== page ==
- Sri Lanka’s strength is its middle-overs slow bowlers adept at choking oppositions
That SL will score big if their openers; Tharanga and Sanath bat undefeated for 20 overs is not open to debate. However, India’s vulnerabilities have usually been against the ‘2nd wave’ – about the time that the opening bowlers complete their spells and the 3rd and 4th bowlers come on. These don’t even have to be part-timers, even with genuine bowlers, we tend to let the intensity subside and the opposition to play their way. This period, unhappily for India, coincides with the time that their best batsman, Sangakarra, is likely to be at the crease. In conjunction with Silva and Arnold, he could take the game away.
- Be flexible and sharp while ringing in bowling changes. Change the opening bowlers after 3-4 overs each (unless wickets are tumbling) and keep to short spells to not let the batsmen settle
- Consider delaying power plays if under attack and take them immediately after wickets fall
- Bounce ’em! (every couple of overs) Barring Sangakarra, they do not like it short. This warrants getting Sreesanth in at the expense of a spinner.
If chasing, it will need two of the top three to play a big one. If batting first however, the typical Indian innings shows a spirited charge in the first 15 followed by a lethargic stroll from 16 – 40. The Lankan bowlers get better with dot balls and soon the trickle of runs goes dry. Our weakness lays in giving too much respect to the likes of Vaas and the disinterest in quick running when a combination of Sehwag, Ganguly, Yuvraj are at the crease.
- Do not go in with pre-conceived defensive intent against any bowler, particularly Vaas and Murali. Play the bowling rather than the bowler and show intent with aggressive running
- Reassess target totals every 5 overs and change gear accordingly. Something we fail miserably at.
- Run scoring against the Lankans gets more difficult as the innings progresses, so go in thinking about scoring 60% of the runs in the first 25 overs
BOTTOMLINE : Arm-chair analysis rules!
Friday is India’s “Do-or-Die” encounter against Sri Lanka and the match has just the right amount of tantalizing lead-ups to it to make it an advertiser’s delight. If we could get access to security camera footage from some of the biggest corporates in the world, it would be funny to see company chiefs fervently praying for a victory to the team representing one of their largest markets. And it doesn’t matter who’re official sponsors, pretty much all the usual suspects will be rooting for team India come friday.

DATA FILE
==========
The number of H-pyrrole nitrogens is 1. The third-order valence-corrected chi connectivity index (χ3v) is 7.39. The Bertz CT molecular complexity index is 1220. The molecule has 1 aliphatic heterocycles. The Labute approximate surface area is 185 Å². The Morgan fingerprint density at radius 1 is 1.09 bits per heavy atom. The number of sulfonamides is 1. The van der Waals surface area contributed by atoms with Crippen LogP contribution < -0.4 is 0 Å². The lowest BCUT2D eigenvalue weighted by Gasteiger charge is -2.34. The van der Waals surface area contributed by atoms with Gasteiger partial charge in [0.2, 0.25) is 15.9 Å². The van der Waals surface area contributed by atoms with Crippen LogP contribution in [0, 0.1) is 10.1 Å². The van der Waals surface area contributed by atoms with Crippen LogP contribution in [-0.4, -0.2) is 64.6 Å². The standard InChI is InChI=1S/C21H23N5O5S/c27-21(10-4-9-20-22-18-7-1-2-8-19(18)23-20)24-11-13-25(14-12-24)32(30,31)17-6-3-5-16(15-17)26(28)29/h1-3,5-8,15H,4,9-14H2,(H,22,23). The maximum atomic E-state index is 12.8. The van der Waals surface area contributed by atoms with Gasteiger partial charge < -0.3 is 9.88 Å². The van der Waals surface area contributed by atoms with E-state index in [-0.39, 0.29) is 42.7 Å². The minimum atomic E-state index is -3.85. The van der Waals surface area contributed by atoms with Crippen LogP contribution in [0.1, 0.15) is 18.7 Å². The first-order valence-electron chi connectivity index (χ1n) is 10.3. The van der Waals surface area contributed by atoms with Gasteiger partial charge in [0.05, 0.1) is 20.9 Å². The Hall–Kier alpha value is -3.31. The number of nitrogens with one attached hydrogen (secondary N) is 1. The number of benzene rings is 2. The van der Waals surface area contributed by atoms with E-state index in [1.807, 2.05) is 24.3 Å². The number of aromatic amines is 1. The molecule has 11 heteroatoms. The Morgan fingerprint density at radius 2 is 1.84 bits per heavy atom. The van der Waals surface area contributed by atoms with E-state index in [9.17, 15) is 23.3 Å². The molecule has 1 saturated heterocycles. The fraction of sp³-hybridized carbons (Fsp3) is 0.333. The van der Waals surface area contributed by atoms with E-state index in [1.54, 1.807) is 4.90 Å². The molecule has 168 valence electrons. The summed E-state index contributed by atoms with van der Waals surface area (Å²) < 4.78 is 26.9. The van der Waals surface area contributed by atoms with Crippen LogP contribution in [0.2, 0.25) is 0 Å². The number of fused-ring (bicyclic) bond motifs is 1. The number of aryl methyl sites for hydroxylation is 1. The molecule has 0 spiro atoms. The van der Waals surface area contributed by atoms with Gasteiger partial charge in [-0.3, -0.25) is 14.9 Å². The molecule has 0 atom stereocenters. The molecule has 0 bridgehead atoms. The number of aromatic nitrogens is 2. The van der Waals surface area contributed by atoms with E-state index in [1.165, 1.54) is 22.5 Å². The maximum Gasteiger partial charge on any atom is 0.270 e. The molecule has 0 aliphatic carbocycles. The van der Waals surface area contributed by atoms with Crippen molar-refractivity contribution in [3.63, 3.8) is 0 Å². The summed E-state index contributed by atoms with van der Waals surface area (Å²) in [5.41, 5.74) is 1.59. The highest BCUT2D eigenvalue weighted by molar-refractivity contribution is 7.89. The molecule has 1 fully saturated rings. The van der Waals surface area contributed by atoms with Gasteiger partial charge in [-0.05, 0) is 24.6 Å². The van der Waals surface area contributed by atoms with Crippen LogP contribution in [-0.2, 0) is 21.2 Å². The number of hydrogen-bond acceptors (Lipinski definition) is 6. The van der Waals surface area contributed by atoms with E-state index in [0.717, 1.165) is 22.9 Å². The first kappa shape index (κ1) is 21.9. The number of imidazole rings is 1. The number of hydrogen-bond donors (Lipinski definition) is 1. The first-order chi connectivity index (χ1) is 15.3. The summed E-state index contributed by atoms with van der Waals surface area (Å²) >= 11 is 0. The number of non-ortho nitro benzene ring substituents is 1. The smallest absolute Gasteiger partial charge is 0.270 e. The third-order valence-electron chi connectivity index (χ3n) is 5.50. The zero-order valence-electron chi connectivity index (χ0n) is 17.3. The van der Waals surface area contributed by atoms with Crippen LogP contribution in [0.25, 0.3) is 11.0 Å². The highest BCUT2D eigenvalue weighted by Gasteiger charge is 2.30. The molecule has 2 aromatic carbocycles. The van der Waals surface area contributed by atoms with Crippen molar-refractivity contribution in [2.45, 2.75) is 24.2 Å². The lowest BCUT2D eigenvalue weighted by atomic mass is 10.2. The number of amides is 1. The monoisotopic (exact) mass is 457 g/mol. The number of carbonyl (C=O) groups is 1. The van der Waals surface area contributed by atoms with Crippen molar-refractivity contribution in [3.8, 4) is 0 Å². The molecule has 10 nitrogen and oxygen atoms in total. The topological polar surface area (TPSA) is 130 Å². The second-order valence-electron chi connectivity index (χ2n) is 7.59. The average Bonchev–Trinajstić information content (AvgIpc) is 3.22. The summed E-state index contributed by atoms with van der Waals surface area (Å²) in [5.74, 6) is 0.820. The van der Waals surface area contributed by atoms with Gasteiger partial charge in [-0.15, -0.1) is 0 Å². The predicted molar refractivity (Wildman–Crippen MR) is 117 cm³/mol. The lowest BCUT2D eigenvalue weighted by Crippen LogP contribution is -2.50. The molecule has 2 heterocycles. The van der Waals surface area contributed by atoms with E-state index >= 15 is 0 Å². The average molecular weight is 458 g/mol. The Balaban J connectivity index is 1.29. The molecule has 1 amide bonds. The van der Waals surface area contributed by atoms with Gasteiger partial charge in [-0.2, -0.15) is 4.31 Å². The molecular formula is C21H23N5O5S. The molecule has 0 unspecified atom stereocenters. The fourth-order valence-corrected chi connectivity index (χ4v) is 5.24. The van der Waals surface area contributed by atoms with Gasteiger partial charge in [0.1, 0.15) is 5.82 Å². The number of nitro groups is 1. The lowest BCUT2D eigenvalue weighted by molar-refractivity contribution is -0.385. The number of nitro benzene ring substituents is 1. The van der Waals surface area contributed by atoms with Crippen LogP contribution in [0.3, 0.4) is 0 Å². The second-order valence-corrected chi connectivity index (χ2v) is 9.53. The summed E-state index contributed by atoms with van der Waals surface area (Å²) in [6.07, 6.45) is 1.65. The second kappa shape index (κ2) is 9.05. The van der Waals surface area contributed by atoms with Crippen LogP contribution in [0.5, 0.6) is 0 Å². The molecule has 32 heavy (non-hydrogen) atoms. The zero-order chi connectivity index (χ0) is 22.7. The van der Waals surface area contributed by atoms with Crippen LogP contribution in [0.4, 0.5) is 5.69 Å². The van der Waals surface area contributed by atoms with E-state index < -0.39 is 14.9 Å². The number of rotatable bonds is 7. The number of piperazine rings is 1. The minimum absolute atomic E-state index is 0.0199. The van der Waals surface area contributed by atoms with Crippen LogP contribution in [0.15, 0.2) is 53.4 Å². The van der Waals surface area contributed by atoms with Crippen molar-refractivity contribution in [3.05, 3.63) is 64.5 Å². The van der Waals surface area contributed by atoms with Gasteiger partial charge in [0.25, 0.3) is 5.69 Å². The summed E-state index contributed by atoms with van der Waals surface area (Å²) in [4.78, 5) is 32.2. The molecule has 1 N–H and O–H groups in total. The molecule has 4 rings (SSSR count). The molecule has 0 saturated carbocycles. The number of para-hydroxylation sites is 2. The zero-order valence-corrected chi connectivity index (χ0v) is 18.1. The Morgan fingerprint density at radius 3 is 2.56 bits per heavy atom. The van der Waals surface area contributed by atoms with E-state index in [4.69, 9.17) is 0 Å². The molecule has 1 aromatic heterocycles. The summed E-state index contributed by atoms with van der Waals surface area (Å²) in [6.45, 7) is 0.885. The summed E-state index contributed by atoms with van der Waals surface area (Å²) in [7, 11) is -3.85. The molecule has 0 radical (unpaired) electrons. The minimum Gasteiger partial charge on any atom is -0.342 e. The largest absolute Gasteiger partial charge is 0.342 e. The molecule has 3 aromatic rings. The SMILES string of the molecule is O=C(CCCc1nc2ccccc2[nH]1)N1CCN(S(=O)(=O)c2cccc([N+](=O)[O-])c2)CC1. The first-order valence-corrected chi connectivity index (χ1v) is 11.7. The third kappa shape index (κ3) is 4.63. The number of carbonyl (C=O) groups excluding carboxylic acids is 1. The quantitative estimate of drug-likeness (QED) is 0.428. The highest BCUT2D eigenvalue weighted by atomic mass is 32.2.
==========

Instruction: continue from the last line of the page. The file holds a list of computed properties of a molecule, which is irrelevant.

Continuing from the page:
Akin to an assignment we had in Advertising class, I noted some of the ads on display in an hour of cricket and then rated them on memorability on a scale of low-medium-high. I excluded brands on players’ clothing and equipment since they vary by teams.
TV Commercials: Pepsi, Nike, Hutch, Reliance Comm, Airtel, BSNL, Videocon, LG, Sansui, ITC, Nokia, Gopal supari, Mcdowells, Dainik Jagran, Daikin, Gillette, The Mobile Store, Maruti, Thomas Cook, Hero Honda, TVS, Sprite
On-field placements : Hutch, Hero Honda, LG, Pepsi, Visa, Gatorade
On-screen placements : Hutch, 99acres.com, ITC, Western Union, monster.com, Union Bank, Nokia
The ads with lowest impact are unsurprisingly the on-screen and on-field placements due to their static nature. However, out of those the on-screen placements vary in impact depending on when they appear. 99acres.com and Western Union would lose out to monster.com and Union Bank, the difference being the former are shown during live action and the latter during action replays. I figure a viewer would be more likely to notice a logo on screen during a slow-motion sequence and not be as irritated with it as during live play
The TV commercials without too many repeat airings would be in the middle, although some ads like Airtel stay in mind inspite of being infrequent. I would rate the Gatorade on-field ad to be in this category simply because it would be compelling for spectators at the ground while sitting under the sweltering hot sun. It would be a crime for expensive commercials to fall in this category since at the end of the day, the viewer might just confuse your ad with a competitor’s
Finally, the ones that stay determined by a function of number of times they’re aired. But a boring ad falling in this category would just irritate viewers (like Videocon, Sansui, Gillette). On the other hand, Nike, Airtel, Sprite have made ads that have repeat viewability.